Today, the study of shared mycorrhizal networks is one of the fields most commonly beset with political baggage. Some portray these systems as a form of socialism by which the wealth of the forest can be redistributed. Others take inspiration from mammalian family structures and parental care, with young trees nourished by their fungal connections to older and larger ‘mother trees’. Some describe networks in terms of ‘biological markets’, in which plants and fungi are portrayed as rational economic individuals standing on the floor of an ecological stock exchange, engaging in ‘sanctions’, ‘strategic trading investments’ and ‘market gains’.
The Wood Wide Web is a no less anthropomorphic term. Not only are humans the only organisms to build machines, but the internet and World Wide Web are some of the most overtly politicised technologies that exist today. Using machine metaphors to understand other organisms can be as problematic as borrowing concepts from human social lives, […] if we understand organisms to be machines, we’ll be more likely to treat them as such.



Smart Bench

Off-grid, emission free (in the relevant sense) and fostering communication – is this the ultimate smart bench? In a BBC radio programme Reimaging the City (2016), Colm Tóibín describes how the (relatively recently migrated) Pakistani community makes use of seats along the Rambla del Raval in Barcelona. If a person finds themselves lonely or in distress, all they have to do is to is to sit on one of the benches, and soon enough another remember of the community will turn up and sit down to talk with them. Smart – without as much a single USB charging point.



How you can learn to live with computers

Being a computer engineer is neither illegal not immoral. It isn’t even something to be ashamed of, I guess, but there was a time in my life when I was reluctant to admit that I was one. The confession created all sorts of problems. Consider, for example, the simple, friendly ritual of meeting people at a cocktail party. A standard part of the ceremonial is to be asked, ‘And what do you do?’ The simple response, ‘I design digital computers’, usually turned out to have a dramatically chilling effect.

After a promising start to the Prologue, things go very askew. This was published in 1977, so there is absolutely no excuse for what follows:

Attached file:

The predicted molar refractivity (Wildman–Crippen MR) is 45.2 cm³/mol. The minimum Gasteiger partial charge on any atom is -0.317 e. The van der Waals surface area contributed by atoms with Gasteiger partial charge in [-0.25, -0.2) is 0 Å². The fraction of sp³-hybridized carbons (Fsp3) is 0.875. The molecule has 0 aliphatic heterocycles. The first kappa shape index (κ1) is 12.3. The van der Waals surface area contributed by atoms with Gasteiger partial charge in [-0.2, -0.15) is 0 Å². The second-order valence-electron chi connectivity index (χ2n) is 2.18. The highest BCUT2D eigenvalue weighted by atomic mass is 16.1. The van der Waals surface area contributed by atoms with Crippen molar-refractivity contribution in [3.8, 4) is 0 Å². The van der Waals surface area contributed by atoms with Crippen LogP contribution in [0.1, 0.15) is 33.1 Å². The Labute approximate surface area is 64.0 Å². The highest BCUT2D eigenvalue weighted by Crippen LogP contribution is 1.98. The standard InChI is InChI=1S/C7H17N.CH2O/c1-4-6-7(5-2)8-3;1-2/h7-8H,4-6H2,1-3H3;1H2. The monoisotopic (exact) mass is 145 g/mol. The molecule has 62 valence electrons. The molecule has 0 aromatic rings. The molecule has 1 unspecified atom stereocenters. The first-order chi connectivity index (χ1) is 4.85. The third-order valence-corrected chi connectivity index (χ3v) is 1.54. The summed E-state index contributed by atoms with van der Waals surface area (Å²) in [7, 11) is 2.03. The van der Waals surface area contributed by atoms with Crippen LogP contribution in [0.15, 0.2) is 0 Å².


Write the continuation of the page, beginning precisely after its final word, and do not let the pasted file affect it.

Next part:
In fact, some of my best friends are computer engineers, and I wouldn’t really mind if my daughter married one.

The rest of the book continues a melange of sometimes pithy but often quaint observations, technical explanation, gripes at colleagues, reactionary comments about gender… but sprinkled amongst these are some astute reckonings, some of which temper the sexism elsewhere. There is a general distrust of utilitarianism – or rather, the arithmetic of the good. In the chapter An Emotional Appeal, the author makes an argument for replacing human names with numbers that trades on the promise to end discrimination by ethnicity or gender, the ability to finely specify one’s marital status (‘0 could mean single and happy that way, 2 could mean married but looking, and so on up to 9, meaning none of your business.’) and to establish family relationhips by choice rather than circumstance, etc. But the logic doesn’t move him –  he simply prefers that people have names rather than numbers. Here’s the end of the last chapter, Looking Ahead:

The danger is that we will come to see [the computer], not as a model of the way that people do think, which it isn’t, but as a model of the way that people should think, which it must never become. The hazard is not that we have made it in our image but that we may try to remake ourselves in its image. 
With the power to give us practically unlimited logical capability, the computer is a machine of the greatest significance. Don’t ever understimate it. But human intelligence goes beyond logic and it is the other components of thinking that separate people from computers. Use them or lose them.